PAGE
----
> delays than desired.`

Well, I am not yet sure how good fit this is because I still do not
understand the underlying problem your notifier is trying to solve. So I
will get back to this once that is settled.
> 
> Or am I missing something here?
> 
> > > More seriously, could you please point me at an exemplary shrinker
> > > use case so I can see what is involved?
> > 
> > Well, I am not really sure what is the objective of the oom notifier to
> > point you to the right direction. IIUC you just want to kick callbacks
> > to be handled sooner under a heavy memory pressure, right? How is that
> > achieved? Kick a worker?
> 
> That is achieved by enqueuing a non-lazy callback on each CPU's callback
> list, but only for those CPUs having non-empty lists.  This causes
> CPUs with lists containing only lazy callbacks to be more aggressive,
> in particular, it prevents such CPUs from hanging out idle for seconds
> at a time while they have callbacks on their lists.
> 
> The enqueuing happens via an IPI to the CPU in question.

I am afraid this is too low level for my to understand what is going on
here. What are lazy callbacks and why do they need any specific action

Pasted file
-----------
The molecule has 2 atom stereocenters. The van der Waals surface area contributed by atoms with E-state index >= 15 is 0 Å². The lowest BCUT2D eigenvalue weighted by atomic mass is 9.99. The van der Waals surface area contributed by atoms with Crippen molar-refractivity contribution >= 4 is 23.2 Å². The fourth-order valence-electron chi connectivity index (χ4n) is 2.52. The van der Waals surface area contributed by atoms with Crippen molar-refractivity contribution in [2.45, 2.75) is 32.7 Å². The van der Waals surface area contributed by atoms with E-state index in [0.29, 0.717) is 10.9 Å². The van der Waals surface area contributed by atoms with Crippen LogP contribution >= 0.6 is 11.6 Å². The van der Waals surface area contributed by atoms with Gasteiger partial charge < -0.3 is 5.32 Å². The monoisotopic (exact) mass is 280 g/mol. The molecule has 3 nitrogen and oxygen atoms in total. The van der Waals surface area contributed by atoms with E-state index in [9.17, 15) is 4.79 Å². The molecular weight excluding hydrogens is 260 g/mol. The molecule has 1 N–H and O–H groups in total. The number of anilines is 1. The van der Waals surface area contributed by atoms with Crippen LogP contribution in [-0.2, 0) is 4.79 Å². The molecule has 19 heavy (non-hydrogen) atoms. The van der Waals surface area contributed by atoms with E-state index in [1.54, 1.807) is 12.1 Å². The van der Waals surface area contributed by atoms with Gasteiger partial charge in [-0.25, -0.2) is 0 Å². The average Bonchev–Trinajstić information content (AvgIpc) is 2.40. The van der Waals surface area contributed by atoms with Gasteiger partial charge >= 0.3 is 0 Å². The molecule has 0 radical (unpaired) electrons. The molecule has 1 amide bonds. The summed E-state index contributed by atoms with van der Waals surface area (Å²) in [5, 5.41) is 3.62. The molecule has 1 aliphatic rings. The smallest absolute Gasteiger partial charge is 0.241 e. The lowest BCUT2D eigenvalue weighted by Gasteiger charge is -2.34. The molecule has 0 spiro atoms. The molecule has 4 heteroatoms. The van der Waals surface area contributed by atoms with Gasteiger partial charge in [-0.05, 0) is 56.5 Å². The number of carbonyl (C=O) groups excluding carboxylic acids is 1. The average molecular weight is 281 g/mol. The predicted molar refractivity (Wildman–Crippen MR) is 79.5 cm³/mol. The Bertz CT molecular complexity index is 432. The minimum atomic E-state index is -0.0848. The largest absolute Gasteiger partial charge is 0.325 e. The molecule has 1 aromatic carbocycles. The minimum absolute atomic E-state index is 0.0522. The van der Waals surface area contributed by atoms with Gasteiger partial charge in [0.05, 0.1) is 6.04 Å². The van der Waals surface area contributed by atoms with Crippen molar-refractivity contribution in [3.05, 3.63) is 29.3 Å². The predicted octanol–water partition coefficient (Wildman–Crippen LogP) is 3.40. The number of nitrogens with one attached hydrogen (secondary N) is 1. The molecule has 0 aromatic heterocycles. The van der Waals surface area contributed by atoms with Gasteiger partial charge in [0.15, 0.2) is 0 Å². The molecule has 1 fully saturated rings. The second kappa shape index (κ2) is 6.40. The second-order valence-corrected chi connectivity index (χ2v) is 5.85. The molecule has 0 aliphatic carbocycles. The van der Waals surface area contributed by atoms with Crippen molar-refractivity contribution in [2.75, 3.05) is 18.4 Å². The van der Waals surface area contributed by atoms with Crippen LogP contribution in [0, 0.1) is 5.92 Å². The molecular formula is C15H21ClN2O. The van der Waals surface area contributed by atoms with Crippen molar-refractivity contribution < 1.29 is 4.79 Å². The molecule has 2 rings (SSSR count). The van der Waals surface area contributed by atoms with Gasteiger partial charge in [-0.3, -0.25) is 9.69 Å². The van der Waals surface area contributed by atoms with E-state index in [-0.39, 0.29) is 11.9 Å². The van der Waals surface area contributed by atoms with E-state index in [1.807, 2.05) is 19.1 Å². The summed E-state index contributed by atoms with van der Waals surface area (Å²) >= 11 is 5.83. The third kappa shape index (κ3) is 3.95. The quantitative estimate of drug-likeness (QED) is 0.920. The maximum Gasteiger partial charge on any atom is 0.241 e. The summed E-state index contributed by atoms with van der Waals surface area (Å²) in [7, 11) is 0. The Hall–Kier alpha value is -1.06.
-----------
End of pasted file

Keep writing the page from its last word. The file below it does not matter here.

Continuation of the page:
when we are getting close to OOM? I mean, I do understand that we might
have many callers of call_rcu and free memory lazily. But there is quite
a long way before we start the reclaim until we reach the OOM killer path.
So why don't those callbacks get called during that time period? How are
their triggered when we are not hitting the OOM path? They surely cannot
sit there for ever, right? Can we trigger them sooner? Maybe the
shrinker is not the best fit but we have a retry feedback loop in the page
allocator, maybe we can kick this processing from there.
Paul E. McKenney June 29, 2018, 12:52 p.m. UTC | #23
On Fri, Jun 29, 2018 at 11:04:19AM +0200, Michal Hocko wrote:
> On Thu 28-06-18 14:31:05, Paul E. McKenney wrote:
> > On Thu, Jun 28, 2018 at 01:39:42PM +0200, Michal Hocko wrote:
> > > On Wed 27-06-18 07:31:25, Paul E. McKenney wrote:
> > > > On Wed, Jun 27, 2018 at 09:22:07AM +0200, Michal Hocko wrote:
> > > > > On Tue 26-06-18 10:03:45, Paul E. McKenney wrote:
> > > > > [...]
> > > > > > 3.	Something else?
> > > > > 
> > > > > How hard it would be to use a different API than oom notifiers? E.g. a
> > > > > shrinker which just kicks all the pending callbacks if the reclaim
> > > > > priority reaches low values (e.g. 0)?
> > > > 
> > > > Beats me.  What is a shrinker?  ;-)
> > > 
> > > This is a generich mechanism to reclaim memory that is not on standard
> > > LRU lists. Lwn.net surely has some nice coverage (e.g.
> > > https://lwn.net/Articles/548092/).
> > 
> > "In addition, there is little agreement over what a call to a shrinker
> > really means or how the called subsystem should respond."  ;-)
> > 
> > Is this set up using register_shrinker() in mm/vmscan.c?  I am guessing
> 
> Yes, exactly. You are supposed to implement the two methods in struct
> shrink_control
> 
> > that the many mentions of shrinker in DRM are irrelevant.
> > 
> > If my guess is correct, the API seems a poor fit for RCU.  I can
> > produce an approximate number of RCU callbacks for ->count_objects(),